2. The wait does NOT get easier...no matter how close to the end you think you are. And the paperwork does NOT end, even after the adoption is final.
With each piece of paperwork, we received, we would mail it off to the next place and wait. When the dossier was complete, there was the wait to be matched with a child. When we were matched with a child there was MORE waiting for MORE paperwork. When we finally got to China, there was even MORE waiting, both for Annabella, AND for MORE paperwork. It took 3 weeks to get home, and it was all about the paperwork. Can you see how the word "paperwork" became, and still is, a very nasty word in our vocabulary?
3. Even when you finally get your child, the process is still not over...by a long shot.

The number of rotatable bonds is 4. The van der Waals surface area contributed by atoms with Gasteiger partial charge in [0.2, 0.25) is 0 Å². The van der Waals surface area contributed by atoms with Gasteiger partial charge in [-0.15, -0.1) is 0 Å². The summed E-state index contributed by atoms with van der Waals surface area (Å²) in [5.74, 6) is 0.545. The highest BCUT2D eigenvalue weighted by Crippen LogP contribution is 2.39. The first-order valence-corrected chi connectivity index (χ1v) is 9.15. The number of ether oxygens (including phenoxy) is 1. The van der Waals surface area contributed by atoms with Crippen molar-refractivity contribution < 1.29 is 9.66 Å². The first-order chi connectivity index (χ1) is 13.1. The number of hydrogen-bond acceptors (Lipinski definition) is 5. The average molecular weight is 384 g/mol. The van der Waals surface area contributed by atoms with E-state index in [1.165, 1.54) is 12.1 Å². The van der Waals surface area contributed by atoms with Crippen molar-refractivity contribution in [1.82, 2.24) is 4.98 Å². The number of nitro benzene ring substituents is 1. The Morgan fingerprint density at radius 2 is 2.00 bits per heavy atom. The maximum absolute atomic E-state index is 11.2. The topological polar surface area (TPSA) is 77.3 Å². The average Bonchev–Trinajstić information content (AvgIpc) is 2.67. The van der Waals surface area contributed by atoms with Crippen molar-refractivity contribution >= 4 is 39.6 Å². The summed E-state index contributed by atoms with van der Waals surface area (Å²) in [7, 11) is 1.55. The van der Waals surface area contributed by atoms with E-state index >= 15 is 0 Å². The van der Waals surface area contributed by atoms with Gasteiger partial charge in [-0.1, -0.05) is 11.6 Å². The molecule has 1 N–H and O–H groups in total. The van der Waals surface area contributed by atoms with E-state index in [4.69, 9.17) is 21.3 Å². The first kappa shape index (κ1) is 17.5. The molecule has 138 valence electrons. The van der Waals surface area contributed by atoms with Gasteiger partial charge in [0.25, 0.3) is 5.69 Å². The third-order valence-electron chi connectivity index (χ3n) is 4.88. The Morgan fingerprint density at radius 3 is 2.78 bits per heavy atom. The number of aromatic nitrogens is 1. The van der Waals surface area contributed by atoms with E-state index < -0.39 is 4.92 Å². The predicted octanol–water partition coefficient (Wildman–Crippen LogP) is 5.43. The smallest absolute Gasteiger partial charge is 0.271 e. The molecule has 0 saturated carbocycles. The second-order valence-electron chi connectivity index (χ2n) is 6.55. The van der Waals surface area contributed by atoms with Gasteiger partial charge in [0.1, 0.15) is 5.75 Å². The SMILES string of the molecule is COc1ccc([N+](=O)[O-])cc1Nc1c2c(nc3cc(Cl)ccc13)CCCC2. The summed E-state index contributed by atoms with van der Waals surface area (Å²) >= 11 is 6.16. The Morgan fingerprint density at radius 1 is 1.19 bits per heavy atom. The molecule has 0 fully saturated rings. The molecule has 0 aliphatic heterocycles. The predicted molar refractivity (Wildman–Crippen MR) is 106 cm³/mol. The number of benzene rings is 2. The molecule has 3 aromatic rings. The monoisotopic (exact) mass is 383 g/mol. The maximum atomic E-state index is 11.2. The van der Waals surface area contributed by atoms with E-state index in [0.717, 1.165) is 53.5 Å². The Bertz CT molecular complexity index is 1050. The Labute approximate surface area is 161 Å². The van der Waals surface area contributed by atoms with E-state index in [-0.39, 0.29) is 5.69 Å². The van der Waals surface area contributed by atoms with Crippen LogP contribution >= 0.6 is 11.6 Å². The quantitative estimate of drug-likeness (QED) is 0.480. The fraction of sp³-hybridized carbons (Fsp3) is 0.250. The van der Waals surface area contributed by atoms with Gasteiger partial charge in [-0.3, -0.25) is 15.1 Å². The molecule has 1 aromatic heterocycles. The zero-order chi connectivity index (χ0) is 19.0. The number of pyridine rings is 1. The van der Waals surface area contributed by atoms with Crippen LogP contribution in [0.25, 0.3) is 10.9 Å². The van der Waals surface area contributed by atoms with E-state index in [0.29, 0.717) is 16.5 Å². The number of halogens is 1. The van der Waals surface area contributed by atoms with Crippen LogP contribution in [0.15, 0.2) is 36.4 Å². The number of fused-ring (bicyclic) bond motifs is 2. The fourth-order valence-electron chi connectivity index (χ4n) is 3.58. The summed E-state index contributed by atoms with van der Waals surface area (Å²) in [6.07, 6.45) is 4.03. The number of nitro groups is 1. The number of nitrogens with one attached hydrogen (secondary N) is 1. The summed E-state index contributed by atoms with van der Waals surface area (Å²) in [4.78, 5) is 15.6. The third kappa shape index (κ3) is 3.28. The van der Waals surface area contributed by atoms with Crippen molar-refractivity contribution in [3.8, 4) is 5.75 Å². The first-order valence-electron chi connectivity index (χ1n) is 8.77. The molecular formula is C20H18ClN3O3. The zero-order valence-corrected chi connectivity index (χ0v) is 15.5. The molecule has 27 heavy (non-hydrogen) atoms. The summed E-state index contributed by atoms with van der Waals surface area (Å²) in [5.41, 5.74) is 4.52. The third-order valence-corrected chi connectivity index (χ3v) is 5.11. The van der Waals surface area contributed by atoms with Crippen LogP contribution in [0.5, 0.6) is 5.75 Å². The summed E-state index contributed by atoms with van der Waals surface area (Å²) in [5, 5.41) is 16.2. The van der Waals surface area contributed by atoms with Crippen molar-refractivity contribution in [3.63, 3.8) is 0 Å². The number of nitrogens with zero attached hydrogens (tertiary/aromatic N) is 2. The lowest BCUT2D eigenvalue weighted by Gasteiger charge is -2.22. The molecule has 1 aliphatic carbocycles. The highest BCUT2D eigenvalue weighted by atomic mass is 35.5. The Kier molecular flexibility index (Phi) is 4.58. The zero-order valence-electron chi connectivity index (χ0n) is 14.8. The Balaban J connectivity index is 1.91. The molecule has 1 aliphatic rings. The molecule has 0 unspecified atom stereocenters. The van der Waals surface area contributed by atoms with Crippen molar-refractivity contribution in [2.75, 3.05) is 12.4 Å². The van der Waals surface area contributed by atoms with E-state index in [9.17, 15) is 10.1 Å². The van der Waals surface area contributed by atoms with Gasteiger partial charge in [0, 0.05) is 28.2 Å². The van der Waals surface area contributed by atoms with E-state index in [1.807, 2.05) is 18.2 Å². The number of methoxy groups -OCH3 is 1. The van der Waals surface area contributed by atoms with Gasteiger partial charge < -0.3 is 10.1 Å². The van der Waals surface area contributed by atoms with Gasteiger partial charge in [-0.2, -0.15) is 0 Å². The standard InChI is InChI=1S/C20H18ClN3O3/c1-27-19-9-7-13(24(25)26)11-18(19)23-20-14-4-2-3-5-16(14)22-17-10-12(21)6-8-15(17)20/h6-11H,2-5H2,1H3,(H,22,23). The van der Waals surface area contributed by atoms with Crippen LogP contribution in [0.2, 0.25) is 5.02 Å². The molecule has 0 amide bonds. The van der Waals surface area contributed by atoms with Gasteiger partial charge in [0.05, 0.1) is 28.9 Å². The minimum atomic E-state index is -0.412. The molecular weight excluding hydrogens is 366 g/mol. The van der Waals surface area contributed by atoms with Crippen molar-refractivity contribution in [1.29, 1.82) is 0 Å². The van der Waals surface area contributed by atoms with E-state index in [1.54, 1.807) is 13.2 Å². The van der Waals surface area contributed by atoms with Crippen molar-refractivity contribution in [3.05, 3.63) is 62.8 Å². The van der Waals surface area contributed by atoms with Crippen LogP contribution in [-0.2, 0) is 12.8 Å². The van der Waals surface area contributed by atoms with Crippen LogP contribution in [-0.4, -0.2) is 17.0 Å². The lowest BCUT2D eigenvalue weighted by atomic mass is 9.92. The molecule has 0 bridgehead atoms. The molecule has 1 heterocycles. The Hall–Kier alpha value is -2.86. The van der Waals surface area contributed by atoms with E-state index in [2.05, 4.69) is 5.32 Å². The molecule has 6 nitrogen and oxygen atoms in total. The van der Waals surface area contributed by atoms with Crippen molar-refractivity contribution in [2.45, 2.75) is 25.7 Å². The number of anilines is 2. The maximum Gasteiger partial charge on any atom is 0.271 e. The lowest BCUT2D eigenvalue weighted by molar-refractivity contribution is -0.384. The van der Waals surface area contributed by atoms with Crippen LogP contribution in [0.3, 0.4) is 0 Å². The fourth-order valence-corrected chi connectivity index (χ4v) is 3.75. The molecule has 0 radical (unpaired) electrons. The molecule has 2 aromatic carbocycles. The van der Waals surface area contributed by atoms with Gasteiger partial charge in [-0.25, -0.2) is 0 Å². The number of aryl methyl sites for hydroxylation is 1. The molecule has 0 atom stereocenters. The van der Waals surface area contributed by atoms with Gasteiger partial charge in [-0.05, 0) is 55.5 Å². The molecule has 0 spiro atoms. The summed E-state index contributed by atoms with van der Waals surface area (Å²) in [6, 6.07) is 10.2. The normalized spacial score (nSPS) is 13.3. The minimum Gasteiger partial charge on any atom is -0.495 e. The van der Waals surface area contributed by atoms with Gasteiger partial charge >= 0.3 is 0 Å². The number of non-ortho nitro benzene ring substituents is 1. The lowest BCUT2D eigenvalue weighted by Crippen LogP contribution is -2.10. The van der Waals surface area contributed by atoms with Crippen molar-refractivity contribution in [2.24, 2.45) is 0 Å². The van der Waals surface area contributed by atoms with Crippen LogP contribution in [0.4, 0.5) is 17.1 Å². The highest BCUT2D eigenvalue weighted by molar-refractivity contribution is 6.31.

So we finally got Annabella and of course we were elated. She was petrified, but has really begun to blossom. Each day she changes more and more into the child she truly is, the one who is hidden behind the mask of obedience and insecurity. She is finally beginning to fully see that we are her family and that we will always be here to meet her needs, to feed, her, change her, and love her. She is exploring more, and vocalizing her opinions more. She is feeling more confident, and more vulnerable at the same time. By opening up more, she is showing that she is learning to trust and even love us.
Some things are still very hard for her. She doesn't trust men AT ALL. This includes my Dad, who she sees almost daily. It is extremely hard for me to see her turn from him in fear, and to see the look of pain behind his eyes that he tries so hard to hide from me. He wants her to trust him so badly, and so do I. I don't know what it will take, but I do know that one day she will learn that he is an o.k. guy, and when that day comes, I believe she will become completely, without doubt or reason, whole heartedly SPOILED beyond belief by him. Until then, I pray God grants us both peace and patience to get through this process.